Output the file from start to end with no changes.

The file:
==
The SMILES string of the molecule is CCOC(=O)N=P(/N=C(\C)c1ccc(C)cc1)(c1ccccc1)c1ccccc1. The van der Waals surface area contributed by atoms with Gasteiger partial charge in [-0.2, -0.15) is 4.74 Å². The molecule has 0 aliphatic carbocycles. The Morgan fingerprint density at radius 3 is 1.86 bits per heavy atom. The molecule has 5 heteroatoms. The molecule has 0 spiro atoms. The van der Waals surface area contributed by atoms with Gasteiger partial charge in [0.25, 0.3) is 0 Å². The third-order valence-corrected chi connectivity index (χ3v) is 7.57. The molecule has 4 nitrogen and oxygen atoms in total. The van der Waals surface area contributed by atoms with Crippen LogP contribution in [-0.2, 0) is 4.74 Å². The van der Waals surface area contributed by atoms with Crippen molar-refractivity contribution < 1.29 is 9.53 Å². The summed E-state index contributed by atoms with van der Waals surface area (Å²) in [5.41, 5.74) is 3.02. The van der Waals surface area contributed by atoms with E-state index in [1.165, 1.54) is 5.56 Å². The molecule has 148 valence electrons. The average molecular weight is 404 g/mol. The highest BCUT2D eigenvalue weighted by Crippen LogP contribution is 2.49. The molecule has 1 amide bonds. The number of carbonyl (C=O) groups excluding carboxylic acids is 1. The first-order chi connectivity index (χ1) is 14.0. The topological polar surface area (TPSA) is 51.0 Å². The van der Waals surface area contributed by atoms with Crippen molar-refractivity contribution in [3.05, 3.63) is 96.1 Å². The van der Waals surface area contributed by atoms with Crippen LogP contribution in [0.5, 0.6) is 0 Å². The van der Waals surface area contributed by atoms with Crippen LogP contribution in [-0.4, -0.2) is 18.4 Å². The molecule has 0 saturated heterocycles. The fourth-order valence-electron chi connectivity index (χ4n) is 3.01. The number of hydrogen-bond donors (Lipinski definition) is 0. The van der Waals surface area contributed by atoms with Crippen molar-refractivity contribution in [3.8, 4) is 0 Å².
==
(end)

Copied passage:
The SMILES string of the molecule is CCOC(=O)N=P(/N=C(\C)c1ccc(C)cc1)(c1ccccc1)c1ccccc1. The van der Waals surface area contributed by atoms with Gasteiger partial charge in [-0.2, -0.15) is 4.74 Å². The molecule has 0 aliphatic carbocycles. The Morgan fingerprint density at radius 3 is 1.86 bits per heavy atom. The molecule has 5 heteroatoms. The molecule has 0 spiro atoms. The van der Waals surface area contributed by atoms with Gasteiger partial charge in [0.25, 0.3) is 0 Å². The third-order valence-corrected chi connectivity index (χ3v) is 7.57. The molecule has 4 nitrogen and oxygen atoms in total. The van der Waals surface area contributed by atoms with Crippen LogP contribution in [-0.2, 0) is 4.74 Å². The van der Waals surface area contributed by atoms with Crippen molar-refractivity contribution < 1.29 is 9.53 Å². The summed E-state index contributed by atoms with van der Waals surface area (Å²) in [5.41, 5.74) is 3.02. The van der Waals surface area contributed by atoms with E-state index in [1.165, 1.54) is 5.56 Å². The molecule has 148 valence electrons. The average molecular weight is 404 g/mol. The highest BCUT2D eigenvalue weighted by Crippen LogP contribution is 2.49. The molecule has 1 amide bonds. The number of carbonyl (C=O) groups excluding carboxylic acids is 1. The first-order chi connectivity index (χ1) is 14.0. The topological polar surface area (TPSA) is 51.0 Å². The van der Waals surface area contributed by atoms with Crippen molar-refractivity contribution in [3.05, 3.63) is 96.1 Å². The van der Waals surface area contributed by atoms with Crippen LogP contribution in [0.5, 0.6) is 0 Å². The van der Waals surface area contributed by atoms with Crippen LogP contribution in [-0.4, -0.2) is 18.4 Å². The molecule has 0 saturated heterocycles. The fourth-order valence-electron chi connectivity index (χ4n) is 3.01. The number of hydrogen-bond donors (Lipinski definition) is 0. The van der Waals surface area contributed by atoms with Crippen molar-refractivity contribution in [3.8, 4) is 0 Å².